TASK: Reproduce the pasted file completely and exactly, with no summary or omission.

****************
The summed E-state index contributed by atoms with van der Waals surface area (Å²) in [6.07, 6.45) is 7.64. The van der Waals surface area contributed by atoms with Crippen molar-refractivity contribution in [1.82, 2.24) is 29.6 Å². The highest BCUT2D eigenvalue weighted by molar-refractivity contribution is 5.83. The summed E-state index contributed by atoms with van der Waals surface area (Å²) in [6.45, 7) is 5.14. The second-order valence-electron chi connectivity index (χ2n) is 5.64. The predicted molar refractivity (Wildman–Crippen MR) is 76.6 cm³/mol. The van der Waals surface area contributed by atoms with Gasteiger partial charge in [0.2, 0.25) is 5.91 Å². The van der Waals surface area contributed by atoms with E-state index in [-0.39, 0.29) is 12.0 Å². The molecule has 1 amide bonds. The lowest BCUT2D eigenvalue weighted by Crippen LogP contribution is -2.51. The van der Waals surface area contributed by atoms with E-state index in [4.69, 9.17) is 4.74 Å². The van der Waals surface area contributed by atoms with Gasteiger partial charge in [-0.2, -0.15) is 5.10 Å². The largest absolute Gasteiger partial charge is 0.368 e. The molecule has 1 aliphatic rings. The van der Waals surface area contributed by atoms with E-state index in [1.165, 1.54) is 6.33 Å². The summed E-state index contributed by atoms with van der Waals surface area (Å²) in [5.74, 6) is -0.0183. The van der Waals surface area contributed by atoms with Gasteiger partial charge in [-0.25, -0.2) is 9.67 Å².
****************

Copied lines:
The summed E-state index contributed by atoms with van der Waals surface area (Å²) in [6.07, 6.45) is 7.64. The van der Waals surface area contributed by atoms with Crippen molar-refractivity contribution in [1.82, 2.24) is 29.6 Å². The highest BCUT2D eigenvalue weighted by molar-refractivity contribution is 5.83. The summed E-state index contributed by atoms with van der Waals surface area (Å²) in [6.45, 7) is 5.14. The second-order valence-electron chi connectivity index (χ2n) is 5.64. The predicted molar refractivity (Wildman–Crippen MR) is 76.6 cm³/mol. The van der Waals surface area contributed by atoms with Gasteiger partial charge in [0.2, 0.25) is 5.91 Å². The van der Waals surface area contributed by atoms with E-state index in [-0.39, 0.29) is 12.0 Å². The molecule has 1 amide bonds. The lowest BCUT2D eigenvalue weighted by Crippen LogP contribution is -2.51. The van der Waals surface area contributed by atoms with E-state index in [4.69, 9.17) is 4.74 Å². The van der Waals surface area contributed by atoms with Gasteiger partial charge in [-0.2, -0.15) is 5.10 Å². The largest absolute Gasteiger partial charge is 0.368 e. The molecule has 1 aliphatic rings. The van der Waals surface area contributed by atoms with E-state index in [1.165, 1.54) is 6.33 Å². The summed E-state index contributed by atoms with van der Waals surface area (Å²) in [5.74, 6) is -0.0183. The van der Waals surface area contributed by atoms with Gasteiger partial charge in [-0.25, -0.2) is 9.67 Å².